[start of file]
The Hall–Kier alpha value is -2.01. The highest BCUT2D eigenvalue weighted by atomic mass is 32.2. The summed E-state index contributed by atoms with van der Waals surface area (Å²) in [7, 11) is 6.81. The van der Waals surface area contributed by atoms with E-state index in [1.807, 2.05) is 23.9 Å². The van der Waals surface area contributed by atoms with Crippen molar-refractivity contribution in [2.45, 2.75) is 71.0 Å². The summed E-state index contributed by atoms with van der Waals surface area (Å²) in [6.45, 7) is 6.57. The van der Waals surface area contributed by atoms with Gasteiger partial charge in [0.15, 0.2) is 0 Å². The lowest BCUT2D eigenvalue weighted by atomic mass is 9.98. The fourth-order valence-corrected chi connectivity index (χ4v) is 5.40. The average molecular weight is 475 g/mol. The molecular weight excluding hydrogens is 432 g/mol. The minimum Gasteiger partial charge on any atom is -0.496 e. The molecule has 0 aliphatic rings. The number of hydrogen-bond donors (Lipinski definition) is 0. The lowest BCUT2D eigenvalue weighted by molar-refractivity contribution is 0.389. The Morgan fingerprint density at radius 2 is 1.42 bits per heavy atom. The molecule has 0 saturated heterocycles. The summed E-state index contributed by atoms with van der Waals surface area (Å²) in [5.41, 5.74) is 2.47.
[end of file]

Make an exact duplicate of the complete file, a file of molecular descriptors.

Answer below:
The Hall–Kier alpha value is -2.01. The highest BCUT2D eigenvalue weighted by atomic mass is 32.2. The summed E-state index contributed by atoms with van der Waals surface area (Å²) in [7, 11) is 6.81. The van der Waals surface area contributed by atoms with E-state index in [1.807, 2.05) is 23.9 Å². The van der Waals surface area contributed by atoms with Crippen molar-refractivity contribution in [2.45, 2.75) is 71.0 Å². The summed E-state index contributed by atoms with van der Waals surface area (Å²) in [6.45, 7) is 6.57. The van der Waals surface area contributed by atoms with Gasteiger partial charge in [0.15, 0.2) is 0 Å². The lowest BCUT2D eigenvalue weighted by atomic mass is 9.98. The fourth-order valence-corrected chi connectivity index (χ4v) is 5.40. The average molecular weight is 475 g/mol. The molecular weight excluding hydrogens is 432 g/mol. The minimum Gasteiger partial charge on any atom is -0.496 e. The molecule has 0 aliphatic rings. The number of hydrogen-bond donors (Lipinski definition) is 0. The lowest BCUT2D eigenvalue weighted by molar-refractivity contribution is 0.389. The Morgan fingerprint density at radius 2 is 1.42 bits per heavy atom. The molecule has 0 saturated heterocycles. The summed E-state index contributed by atoms with van der Waals surface area (Å²) in [5.41, 5.74) is 2.47.